New prompts for Top Ten Tuesday have been put on hiatus, but that’s not going to stop us, right? If anything, it has encouraged me, because it means I can delve into the archive and pick any old theme that takes my fancy!

This week I’ve chosen books I wish I could wipe from my memory and re-read as if it were the first time. These are books that I had a particular kind of love for. A love that had me clutching the book to my chest when I finished it. That kind of love comes from being completely immersed in a book and swept away with the world, the characters, and the story.

These books stayed with me long after I finished them, and I’d love to be able to experience all that again for the first time.

The Sisters Brothers by Patrick deWitt

The Book Thief by Markus Zusak

Carter Beats the Devil by Glen David Gold

The Haunting of Hill House by Shirley Jackson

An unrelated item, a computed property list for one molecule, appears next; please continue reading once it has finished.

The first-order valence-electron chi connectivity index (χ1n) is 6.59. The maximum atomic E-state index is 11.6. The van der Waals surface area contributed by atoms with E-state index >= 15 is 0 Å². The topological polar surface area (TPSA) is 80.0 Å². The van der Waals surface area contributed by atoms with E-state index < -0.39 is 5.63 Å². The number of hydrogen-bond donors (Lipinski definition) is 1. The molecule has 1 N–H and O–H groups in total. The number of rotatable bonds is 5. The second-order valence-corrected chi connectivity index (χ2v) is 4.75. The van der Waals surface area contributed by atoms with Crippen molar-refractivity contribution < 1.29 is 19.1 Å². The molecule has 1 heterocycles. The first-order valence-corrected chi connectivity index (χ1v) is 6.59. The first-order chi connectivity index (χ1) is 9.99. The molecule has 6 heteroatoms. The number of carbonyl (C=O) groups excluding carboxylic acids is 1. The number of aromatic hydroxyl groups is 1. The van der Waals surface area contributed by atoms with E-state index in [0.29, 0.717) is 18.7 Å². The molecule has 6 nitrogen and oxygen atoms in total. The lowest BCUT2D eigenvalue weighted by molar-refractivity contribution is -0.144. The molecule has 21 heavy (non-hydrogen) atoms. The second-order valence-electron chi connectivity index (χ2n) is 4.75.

King of Thorns by Mark Lawrence

Howl’s Moving Castle by Diana Wynne Jones

The Long Way to a Small Angry Planet by Becky Chambers

The Passage by Justin Cronin

Nimona by Noelle Stevenson

Any and all books by Christopher Brookmyre

What books do you wish you could re-read for the first time? What impromptu or old school Top Ten Tuesday themes are you doing while new ones are off the cards? What Top Ten Tuesday theme should I do next week? Should I ask any more questions?

TTT: Imprint Covers

Today’s topic is a cover-themed freebie. Usually i don’t like freebie weeks; i find it too open and can never narrow down an option. However, when my partner suggested imprint covers, i knew it was the one.